Dogs Get Combat Stress, Too

About 5% may have canine PTSD: New York Times
By John Johnson,  Newser Staff
Posted Dec 1, 2011 6:00 PM CST
Dogs Get Combat Stress, Too
Ringo, a black Lab, runs at the command of his handler at U.S. Marine Combat Outpost Geronimo in Helmand province, southern Afghanistan, in this 2009 file photo.   (AP Photo/Brennan Linsley)

(Newser) – Post-traumatic stress disorder doesn't affect only humans: About 5% of the military's 650 combat dogs have canine PTSD, reports the New York Times. The diagnosis itself is only about 18 months old and a bit controversial, but military veterinarians are seeing more and more dogs who can no longer perform duties such as sniffing out IEDS after a harrowing experience.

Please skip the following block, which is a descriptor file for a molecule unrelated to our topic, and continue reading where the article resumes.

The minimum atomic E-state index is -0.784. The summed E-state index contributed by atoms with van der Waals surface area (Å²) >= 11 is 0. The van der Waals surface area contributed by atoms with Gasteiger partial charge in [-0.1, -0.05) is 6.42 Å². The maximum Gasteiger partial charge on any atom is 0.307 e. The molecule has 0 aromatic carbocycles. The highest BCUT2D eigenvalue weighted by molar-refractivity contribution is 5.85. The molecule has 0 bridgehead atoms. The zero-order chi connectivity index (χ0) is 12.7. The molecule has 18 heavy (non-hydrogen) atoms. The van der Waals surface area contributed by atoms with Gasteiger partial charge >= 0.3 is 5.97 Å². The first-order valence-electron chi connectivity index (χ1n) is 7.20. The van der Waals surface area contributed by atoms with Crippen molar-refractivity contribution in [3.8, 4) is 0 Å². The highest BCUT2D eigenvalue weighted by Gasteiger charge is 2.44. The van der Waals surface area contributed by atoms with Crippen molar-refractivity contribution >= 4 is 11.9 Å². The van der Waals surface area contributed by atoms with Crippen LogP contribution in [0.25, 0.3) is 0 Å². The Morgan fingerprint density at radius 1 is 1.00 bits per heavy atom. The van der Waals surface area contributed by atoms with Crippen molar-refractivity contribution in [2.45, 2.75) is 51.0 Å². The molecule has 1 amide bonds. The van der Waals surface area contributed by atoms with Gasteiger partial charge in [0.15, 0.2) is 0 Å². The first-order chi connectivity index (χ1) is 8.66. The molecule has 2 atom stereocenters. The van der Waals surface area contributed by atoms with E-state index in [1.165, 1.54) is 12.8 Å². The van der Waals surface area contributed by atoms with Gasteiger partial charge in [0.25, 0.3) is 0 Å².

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“If you want to put doggy thoughts into their heads,” says one expert, “the dog is thinking: when I see this kind of individual, things go boom, and I’m distressed.” Some can be coaxed back into training, but many have to return to the civilian world. For good reason: If the dogs are too afraid to do their jobs, it exposes their human pals to risk. (Read more PTSD stories.)

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